Crucially, some of the laser light is also able to penetrate vegetation. So, in the case of areas covered in a forest canopy, such as in Caracol, some of the pulses will hit the top of tree canopy, some the middle, others the forest floor. Software can then be used to remove the points above the ground, according to University of Alabama archaeologist Dr Sarah Parcak, who is not part of the Chase team but has used Lidar at other sites. This leaves a detailed “digital elevation” model of the hidden forest floor with the ability to pick out features as small as 20cm across.
“It is an amazing tool,” says Parcak. “You cannot use anything else in areas such as Central America to visualize Mayan ruins in a clear way.
The measurements are exact enough that the Chases were able to overlay the new map onto the painstakingly, hand-created maps of their site with an unexpected level of exactitude. But what really astounded them was the amount of detail they had never seen before.
Previously, they had mapped around 3.5 sq km of agricultural terraces on the site. The Lidar revealed more than 150 sq km more. In addition, it revealed thousands of new buildings arranged around squares, 11 new waterways, more than 60 caves as well as clues that suggest there could be up to 1400 water reservoirs on the site. All in all, one fly-over had radically increased the size of the ancient capital. Overnight it changed archaeologists’ perception of the site from a rarely-inhabited ceremonial center to a bustling city with a complex system of agriculture to support it.
It is tempting put characterize this kind of revelation as a one-off success. But, Lidar’s success is not confined to Caracol. Further north, a team from Colorado State University has also used the technique in the Patzcuaro Basin, a region in the west of Mexico. The area was the centre of the Purepecha Empire – contemporaries of the Mayan and Aztec civilizations that have never caught public attention. They can be thought of as the people who stopped the advance of the Aztecs into San Diego and were also famous for their intricate metal work.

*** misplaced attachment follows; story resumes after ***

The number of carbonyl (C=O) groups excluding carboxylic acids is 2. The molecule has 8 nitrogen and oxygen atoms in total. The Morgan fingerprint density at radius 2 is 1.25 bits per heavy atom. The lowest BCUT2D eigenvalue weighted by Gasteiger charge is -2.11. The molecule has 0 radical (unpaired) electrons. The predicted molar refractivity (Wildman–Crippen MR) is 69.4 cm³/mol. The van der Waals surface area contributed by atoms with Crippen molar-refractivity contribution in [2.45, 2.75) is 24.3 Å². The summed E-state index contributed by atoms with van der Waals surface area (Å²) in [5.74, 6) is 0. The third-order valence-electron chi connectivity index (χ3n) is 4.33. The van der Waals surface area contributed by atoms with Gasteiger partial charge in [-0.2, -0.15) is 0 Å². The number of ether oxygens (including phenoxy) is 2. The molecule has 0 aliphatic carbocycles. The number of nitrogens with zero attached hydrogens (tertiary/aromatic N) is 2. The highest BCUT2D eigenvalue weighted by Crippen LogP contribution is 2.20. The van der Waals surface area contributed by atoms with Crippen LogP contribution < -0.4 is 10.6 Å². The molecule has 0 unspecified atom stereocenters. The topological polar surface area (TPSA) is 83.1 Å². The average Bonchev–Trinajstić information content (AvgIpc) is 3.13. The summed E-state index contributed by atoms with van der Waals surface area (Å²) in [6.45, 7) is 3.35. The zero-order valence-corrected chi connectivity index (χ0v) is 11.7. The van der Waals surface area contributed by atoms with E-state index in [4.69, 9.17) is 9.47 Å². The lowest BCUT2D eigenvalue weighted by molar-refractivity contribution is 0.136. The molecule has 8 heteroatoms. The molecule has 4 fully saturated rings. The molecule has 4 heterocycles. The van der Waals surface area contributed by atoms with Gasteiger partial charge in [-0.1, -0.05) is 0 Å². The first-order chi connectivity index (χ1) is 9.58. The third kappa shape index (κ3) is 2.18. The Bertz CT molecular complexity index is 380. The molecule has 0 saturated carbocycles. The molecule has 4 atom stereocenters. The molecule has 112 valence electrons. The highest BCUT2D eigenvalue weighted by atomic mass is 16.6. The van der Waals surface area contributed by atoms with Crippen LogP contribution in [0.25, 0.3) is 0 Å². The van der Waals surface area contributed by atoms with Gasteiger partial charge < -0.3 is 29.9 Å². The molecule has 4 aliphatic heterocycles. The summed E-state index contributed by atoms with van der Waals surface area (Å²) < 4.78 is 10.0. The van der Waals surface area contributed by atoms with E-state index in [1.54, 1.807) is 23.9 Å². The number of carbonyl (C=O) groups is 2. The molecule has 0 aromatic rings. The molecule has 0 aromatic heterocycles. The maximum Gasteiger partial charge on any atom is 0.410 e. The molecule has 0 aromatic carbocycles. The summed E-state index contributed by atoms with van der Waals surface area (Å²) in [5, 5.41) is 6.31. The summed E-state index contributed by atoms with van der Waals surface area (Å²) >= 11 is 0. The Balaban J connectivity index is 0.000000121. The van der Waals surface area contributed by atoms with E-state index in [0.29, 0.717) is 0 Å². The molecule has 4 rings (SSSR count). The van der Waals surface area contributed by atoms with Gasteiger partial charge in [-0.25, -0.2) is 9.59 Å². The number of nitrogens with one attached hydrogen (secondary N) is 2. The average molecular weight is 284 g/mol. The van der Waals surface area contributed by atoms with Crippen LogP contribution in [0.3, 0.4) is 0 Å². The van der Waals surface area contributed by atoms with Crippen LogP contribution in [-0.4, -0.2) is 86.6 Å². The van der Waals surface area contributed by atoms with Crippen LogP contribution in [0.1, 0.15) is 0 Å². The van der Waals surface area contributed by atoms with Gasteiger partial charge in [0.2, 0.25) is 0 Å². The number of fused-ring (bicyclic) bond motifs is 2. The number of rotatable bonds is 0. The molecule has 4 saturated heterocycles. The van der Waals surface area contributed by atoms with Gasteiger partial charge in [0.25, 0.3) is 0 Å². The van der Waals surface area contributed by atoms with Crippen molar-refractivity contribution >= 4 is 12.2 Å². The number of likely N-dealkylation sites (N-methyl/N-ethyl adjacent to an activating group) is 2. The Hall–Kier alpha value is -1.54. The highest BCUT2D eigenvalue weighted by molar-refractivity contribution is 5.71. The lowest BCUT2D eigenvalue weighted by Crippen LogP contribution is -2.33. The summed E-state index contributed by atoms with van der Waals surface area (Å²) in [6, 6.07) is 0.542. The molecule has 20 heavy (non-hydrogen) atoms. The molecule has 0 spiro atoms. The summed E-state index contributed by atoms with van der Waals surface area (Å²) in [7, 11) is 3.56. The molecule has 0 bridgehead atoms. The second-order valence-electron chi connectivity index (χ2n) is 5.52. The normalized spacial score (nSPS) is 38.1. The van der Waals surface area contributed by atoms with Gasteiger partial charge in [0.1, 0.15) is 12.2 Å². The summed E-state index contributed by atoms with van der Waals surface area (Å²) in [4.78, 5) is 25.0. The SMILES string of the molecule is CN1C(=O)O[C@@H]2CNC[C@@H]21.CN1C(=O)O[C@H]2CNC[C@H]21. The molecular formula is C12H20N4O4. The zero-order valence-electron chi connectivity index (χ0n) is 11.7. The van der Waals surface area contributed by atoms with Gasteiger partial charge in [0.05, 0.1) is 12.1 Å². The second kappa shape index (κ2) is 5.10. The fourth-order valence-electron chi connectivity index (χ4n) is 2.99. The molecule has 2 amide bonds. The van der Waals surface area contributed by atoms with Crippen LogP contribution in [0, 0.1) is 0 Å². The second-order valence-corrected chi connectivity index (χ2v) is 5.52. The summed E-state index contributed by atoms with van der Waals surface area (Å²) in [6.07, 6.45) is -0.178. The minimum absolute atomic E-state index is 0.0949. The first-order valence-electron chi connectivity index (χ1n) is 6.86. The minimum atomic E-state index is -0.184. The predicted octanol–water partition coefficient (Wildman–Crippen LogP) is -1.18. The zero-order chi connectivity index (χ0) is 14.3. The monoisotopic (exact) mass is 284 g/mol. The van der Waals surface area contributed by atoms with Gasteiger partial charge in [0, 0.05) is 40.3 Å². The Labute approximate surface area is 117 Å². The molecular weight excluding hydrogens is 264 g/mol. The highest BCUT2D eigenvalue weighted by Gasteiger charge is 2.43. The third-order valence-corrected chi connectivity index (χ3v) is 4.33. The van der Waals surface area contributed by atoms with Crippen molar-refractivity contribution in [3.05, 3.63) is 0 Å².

In 2007, Colorado State University professor Chris Fisher began investigating the area. That year, he and his team found some impressive treasures including an imperial treasury building, where the leaders kept their stores of hummingbird and macaw feathers, the dominant currency. A year later, equipped with handheld GPS units his team spent three months on foot mapping the area in search of other treats. But, what they uncovered surprised even them.
At a spot in an ancient road that previous surveys had marked down as little more than a widening of the carriageway, the team began to uncover evidence of buildings. Lots of buildings. Over three months, the team of between 12 and 16 people unearthed evidence for more than 1,400 buildings. It seemed that the wide spot in the road was in reality a surprisingly large pre-Hispanic capital.
But it wasn’t until last year that Fisher and his team would know just how big. Equipped with Lidar the team flew over that spot recording 3,000 buildings in half the time it had taken them with ground surveys.
“When Lidar was first used at Angamuco we had no idea how large the area was that included buildings and structures, if it was even a city,” team member Professor Steve Leisz told the BBC. Perhaps more surprisingly the team also found a ball court for a Meso American game called pok-ta-pok, and pyramids, including one that Fisher had walked within 10m of the previous year. “That was a complete surprise,” said Leisz.